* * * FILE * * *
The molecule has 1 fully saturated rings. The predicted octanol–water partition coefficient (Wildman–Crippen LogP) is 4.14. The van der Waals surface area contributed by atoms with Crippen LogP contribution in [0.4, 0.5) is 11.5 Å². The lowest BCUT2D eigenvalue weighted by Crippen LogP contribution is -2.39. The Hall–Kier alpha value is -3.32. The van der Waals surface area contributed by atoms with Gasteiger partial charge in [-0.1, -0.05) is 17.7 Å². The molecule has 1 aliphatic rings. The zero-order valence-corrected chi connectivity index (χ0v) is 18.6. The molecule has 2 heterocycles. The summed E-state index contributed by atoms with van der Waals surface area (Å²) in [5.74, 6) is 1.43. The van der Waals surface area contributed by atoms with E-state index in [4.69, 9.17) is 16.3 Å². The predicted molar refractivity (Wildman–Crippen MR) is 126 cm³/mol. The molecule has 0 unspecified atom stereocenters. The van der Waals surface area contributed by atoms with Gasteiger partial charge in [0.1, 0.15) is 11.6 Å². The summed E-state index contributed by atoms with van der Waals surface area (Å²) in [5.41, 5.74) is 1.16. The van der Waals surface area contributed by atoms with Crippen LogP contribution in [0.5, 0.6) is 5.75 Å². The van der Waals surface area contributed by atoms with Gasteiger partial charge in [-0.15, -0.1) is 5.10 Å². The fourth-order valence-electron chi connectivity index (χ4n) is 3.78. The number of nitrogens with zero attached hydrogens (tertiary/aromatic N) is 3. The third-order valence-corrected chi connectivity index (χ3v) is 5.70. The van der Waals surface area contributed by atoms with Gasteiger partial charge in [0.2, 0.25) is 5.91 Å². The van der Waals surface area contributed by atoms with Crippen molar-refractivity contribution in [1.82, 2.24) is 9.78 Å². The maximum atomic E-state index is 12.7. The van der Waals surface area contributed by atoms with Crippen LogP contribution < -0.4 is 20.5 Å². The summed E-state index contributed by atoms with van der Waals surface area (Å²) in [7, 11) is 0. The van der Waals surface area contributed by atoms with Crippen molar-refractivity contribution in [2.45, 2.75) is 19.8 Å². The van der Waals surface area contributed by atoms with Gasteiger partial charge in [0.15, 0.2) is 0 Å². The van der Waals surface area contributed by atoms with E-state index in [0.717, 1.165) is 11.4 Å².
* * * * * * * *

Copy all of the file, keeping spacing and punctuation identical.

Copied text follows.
The molecule has 1 fully saturated rings. The predicted octanol–water partition coefficient (Wildman–Crippen LogP) is 4.14. The van der Waals surface area contributed by atoms with Crippen LogP contribution in [0.4, 0.5) is 11.5 Å². The lowest BCUT2D eigenvalue weighted by Crippen LogP contribution is -2.39. The Hall–Kier alpha value is -3.32. The van der Waals surface area contributed by atoms with Gasteiger partial charge in [-0.1, -0.05) is 17.7 Å². The molecule has 1 aliphatic rings. The zero-order valence-corrected chi connectivity index (χ0v) is 18.6. The molecule has 2 heterocycles. The summed E-state index contributed by atoms with van der Waals surface area (Å²) in [5.74, 6) is 1.43. The van der Waals surface area contributed by atoms with E-state index in [4.69, 9.17) is 16.3 Å². The predicted molar refractivity (Wildman–Crippen MR) is 126 cm³/mol. The molecule has 0 unspecified atom stereocenters. The van der Waals surface area contributed by atoms with Gasteiger partial charge in [0.1, 0.15) is 11.6 Å². The summed E-state index contributed by atoms with van der Waals surface area (Å²) in [5.41, 5.74) is 1.16. The van der Waals surface area contributed by atoms with Crippen LogP contribution in [0.5, 0.6) is 5.75 Å². The van der Waals surface area contributed by atoms with Gasteiger partial charge in [-0.15, -0.1) is 5.10 Å². The fourth-order valence-electron chi connectivity index (χ4n) is 3.78. The number of nitrogens with zero attached hydrogens (tertiary/aromatic N) is 3. The third-order valence-corrected chi connectivity index (χ3v) is 5.70. The van der Waals surface area contributed by atoms with Gasteiger partial charge in [0.2, 0.25) is 5.91 Å². The van der Waals surface area contributed by atoms with Crippen molar-refractivity contribution in [1.82, 2.24) is 9.78 Å². The maximum atomic E-state index is 12.7. The van der Waals surface area contributed by atoms with Crippen LogP contribution < -0.4 is 20.5 Å². The summed E-state index contributed by atoms with van der Waals surface area (Å²) in [7, 11) is 0. The van der Waals surface area contributed by atoms with Crippen molar-refractivity contribution in [2.45, 2.75) is 19.8 Å². The van der Waals surface area contributed by atoms with Gasteiger partial charge in [0.15, 0.2) is 0 Å². The van der Waals surface area contributed by atoms with E-state index in [0.717, 1.165) is 11.4 Å².